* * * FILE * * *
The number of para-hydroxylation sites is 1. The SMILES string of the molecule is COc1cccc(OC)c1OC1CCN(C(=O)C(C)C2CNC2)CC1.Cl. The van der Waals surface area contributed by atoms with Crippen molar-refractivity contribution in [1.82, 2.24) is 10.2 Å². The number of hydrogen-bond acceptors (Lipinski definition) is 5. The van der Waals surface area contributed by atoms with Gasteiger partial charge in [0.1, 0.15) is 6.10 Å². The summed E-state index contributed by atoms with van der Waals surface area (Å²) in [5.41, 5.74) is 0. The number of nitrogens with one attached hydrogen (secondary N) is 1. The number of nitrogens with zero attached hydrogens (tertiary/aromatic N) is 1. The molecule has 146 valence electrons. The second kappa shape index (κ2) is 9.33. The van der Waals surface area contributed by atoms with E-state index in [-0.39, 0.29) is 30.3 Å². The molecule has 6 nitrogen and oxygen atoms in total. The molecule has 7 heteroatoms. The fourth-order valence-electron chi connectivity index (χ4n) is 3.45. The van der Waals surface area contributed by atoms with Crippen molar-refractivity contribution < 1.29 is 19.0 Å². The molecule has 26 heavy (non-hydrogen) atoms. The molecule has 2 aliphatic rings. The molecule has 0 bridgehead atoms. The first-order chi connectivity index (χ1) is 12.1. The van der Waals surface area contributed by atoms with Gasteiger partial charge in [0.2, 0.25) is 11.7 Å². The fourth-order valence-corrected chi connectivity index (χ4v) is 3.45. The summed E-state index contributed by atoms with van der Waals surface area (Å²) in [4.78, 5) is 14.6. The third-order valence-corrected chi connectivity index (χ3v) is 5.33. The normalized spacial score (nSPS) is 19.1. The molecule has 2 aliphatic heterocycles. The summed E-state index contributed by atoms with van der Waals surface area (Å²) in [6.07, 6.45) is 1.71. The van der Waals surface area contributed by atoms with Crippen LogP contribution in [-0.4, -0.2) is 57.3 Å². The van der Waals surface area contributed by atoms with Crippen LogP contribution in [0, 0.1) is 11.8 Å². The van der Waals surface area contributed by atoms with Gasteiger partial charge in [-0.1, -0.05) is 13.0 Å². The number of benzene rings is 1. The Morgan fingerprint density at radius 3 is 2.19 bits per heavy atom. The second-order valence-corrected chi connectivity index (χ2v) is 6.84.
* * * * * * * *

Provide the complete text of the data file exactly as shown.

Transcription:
The number of para-hydroxylation sites is 1. The SMILES string of the molecule is COc1cccc(OC)c1OC1CCN(C(=O)C(C)C2CNC2)CC1.Cl. The van der Waals surface area contributed by atoms with Crippen molar-refractivity contribution in [1.82, 2.24) is 10.2 Å². The number of hydrogen-bond acceptors (Lipinski definition) is 5. The van der Waals surface area contributed by atoms with Gasteiger partial charge in [0.1, 0.15) is 6.10 Å². The summed E-state index contributed by atoms with van der Waals surface area (Å²) in [5.41, 5.74) is 0. The number of nitrogens with one attached hydrogen (secondary N) is 1. The number of nitrogens with zero attached hydrogens (tertiary/aromatic N) is 1. The molecule has 146 valence electrons. The second kappa shape index (κ2) is 9.33. The van der Waals surface area contributed by atoms with E-state index in [-0.39, 0.29) is 30.3 Å². The molecule has 6 nitrogen and oxygen atoms in total. The molecule has 7 heteroatoms. The fourth-order valence-electron chi connectivity index (χ4n) is 3.45. The van der Waals surface area contributed by atoms with Crippen molar-refractivity contribution < 1.29 is 19.0 Å². The molecule has 26 heavy (non-hydrogen) atoms. The molecule has 2 aliphatic rings. The molecule has 0 bridgehead atoms. The first-order chi connectivity index (χ1) is 12.1. The van der Waals surface area contributed by atoms with Gasteiger partial charge in [0.2, 0.25) is 11.7 Å². The fourth-order valence-corrected chi connectivity index (χ4v) is 3.45. The summed E-state index contributed by atoms with van der Waals surface area (Å²) in [4.78, 5) is 14.6. The third-order valence-corrected chi connectivity index (χ3v) is 5.33. The normalized spacial score (nSPS) is 19.1. The molecule has 2 aliphatic heterocycles. The summed E-state index contributed by atoms with van der Waals surface area (Å²) in [6.07, 6.45) is 1.71. The van der Waals surface area contributed by atoms with Crippen LogP contribution in [-0.4, -0.2) is 57.3 Å². The van der Waals surface area contributed by atoms with Crippen LogP contribution in [0, 0.1) is 11.8 Å². The van der Waals surface area contributed by atoms with Gasteiger partial charge in [-0.1, -0.05) is 13.0 Å². The number of benzene rings is 1. The Morgan fingerprint density at radius 3 is 2.19 bits per heavy atom. The second-order valence-corrected chi connectivity index (χ2v) is 6.84.